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From The Archives: Cronkite, Live Via Satellite

GUY RAZ, host:

Today, America remembers Walter Cronkite a day after his death at age 92. He's the man who, for decades, brought us the news: the Kennedy assassination, the first moon walk, the war in Vietnam, inaugurations, conventions, anything it seemed that mattered. Walter Cronkite not only reported many of the 20th century's greatest events, sometimes he was part of them.

Forty-seven years ago next week, the first transatlantic television signal beamed up into space and down to Earth again on the newly launched Telstar satellite. For the first time, Europe and America were connected on live TV. And the first face Europe saw, Walter Cronkite's.

Tonight we bring you Cronkite, in his own words, describing that broadcast of July 23rd, 1962.

(Soundbite of archive recording)

(Soundbite of first live satellite broadcast to Europe)

Unidentified Man: I understand now that the French horn - the French antenna is starting to track the satellite and it should not be very long before they are in complete auto track and capable of receiving our signal.

Mr. WALTER CRONKITE (Anchorman): Three American networks became partners with Canada and Eurovision for the first formal exchange of signals.

NBC provided facilities at 30 Rockefeller Plaza where I sat at a desk alongside that network's Chet Huntley with whom I normally competed for such breaking news stories. Fred Friendly of CBS was one of three producers.

As anchor and managing editor of the "CBS Evening News" for all of 13 weeks by then, I was assigned to open the program.

(Soundbite of first live satellite broadcast to Europe)

Are you seeing anything right now on those monitors? We noticed a moment ago up above your head?

Unidentified Man: Yeah. We have two monitors - three monitors actually.

Mr. CRONKITE: The technology was so new neither continent had any sure way of knowing exactly what the other was seeing. In the last seconds before linkup, my only contact was with the AT&T ground station in Andover, Maine.

Across the Atlantic, ground stations in Pleumeur-Bodou on France's Brittany Coast and Goonhilly Downs, England, waited to complete the link. I stared at the monitors and saw nothing. Despite several run throughs, I still had qualms that it might all be an electronic goose chase.

(Soundbite of first live satellite broadcast to Europe)

(Soundbite of static)

Unidentified Man: I have just received word, Mr. Cronkite, that the French are ready and the program can now start.

Mr. CRONKITE: Eurovision? Eurovision, we're now putting up our Statue of Liberty in New York Harbor on the left side of our monitor, if you'll please put up your Eiffel Tower in Paris next to it.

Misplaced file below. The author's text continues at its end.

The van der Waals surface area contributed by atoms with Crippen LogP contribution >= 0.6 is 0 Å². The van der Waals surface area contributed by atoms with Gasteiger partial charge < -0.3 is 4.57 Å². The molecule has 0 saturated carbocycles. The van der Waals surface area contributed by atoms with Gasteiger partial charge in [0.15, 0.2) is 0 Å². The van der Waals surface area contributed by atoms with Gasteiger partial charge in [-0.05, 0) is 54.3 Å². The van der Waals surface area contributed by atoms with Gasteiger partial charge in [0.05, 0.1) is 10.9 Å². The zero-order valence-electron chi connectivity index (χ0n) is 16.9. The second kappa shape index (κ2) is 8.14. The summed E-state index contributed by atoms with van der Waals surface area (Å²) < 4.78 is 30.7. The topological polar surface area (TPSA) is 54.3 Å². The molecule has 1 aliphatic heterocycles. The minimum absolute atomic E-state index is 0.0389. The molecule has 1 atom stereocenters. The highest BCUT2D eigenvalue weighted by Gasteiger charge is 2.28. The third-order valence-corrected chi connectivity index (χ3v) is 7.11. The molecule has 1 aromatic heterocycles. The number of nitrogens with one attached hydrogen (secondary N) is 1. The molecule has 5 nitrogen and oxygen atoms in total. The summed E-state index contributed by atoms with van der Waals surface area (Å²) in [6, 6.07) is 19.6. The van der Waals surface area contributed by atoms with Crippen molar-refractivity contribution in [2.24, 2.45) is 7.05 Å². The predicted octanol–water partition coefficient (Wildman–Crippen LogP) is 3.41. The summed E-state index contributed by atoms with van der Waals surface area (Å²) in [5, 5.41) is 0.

Then, slightly ahead of schedule, Telstar rolled over the horizon on its 124th orbit at 18,000 miles per hour.

(Soundbite of first live satellite broadcast to Europe)

We're going to wait for your signal. If that's been completed, we'll go on that signal.

There were a few empty seconds, then the reassuring voice of an old friend and great broadcaster Richard Dimbleby of the BBC.

(Soundbite of first live satellite broadcast to Europe)

Mr. RICHARD DIMBLEBY (BBC broadcaster): Hello, Walter Cronkite. Hello, United States. On my television screen here in Brussels, they are both together as clear, so go America, go. Go America, go.

Mr. CRONKITE: Good evening, Europe. This is the North American continent live via AT&T Telstar July 23rd, 1962, 3 p.m. Eastern Daylight Time in the East, the New York skyline on the Atlantic Ocean. On the West, 3,000 miles away, San Francisco, 12 noon at the Golden Gate Bridge. Between these two oceans 180 million Americans have begun another week. We'll visit with some of them in a moment.

It was that rarest of all television moments, the kind that compels viewers to lean forward and stare in a primal wonder and amazement at their screens. The reality of live telecast to Europe seemed so unbelievable. It was as if we had to keep telling ourselves it was happening. The plain facts of...

(Soundbite of first live satellite broadcast to Europe)

Mr. CRONKITE: …electronic life (unintelligible) that Washington and the Kremlin are now no farther apart than the speed of light, at least, technically.

(Soundbite of bell)

But what goes on in the United Nations building in New York can be seen in Belgrade and in Paris and in Bonn. We in television are convinced that the ability to portray immediacy, to realize what's new, what's going on is the true significance of this new communications bridge...

Such a gust of global exchanges via satellite have long since lost their special sense of occasion and ceremony. They are a daily routine now as satellites take us to places we didn't know existed. We knew we were christening a technology that would change the world. Years later, it still is.

For NPR News, this is Walter Cronkite, 22,000 miles out in space via Galaxy 4, Transponder 3.

(Soundbite of music)

RAZ: Walter Cronkite from a report originally broadcast in ALL THINGS CONSIDERED in 2002.

He died yesterday at age 92. Cronkite and producer John McDonough filed a number of reports like the one you just heard. You can hear them all at Transcript provided by NPR, Copyright NPR.

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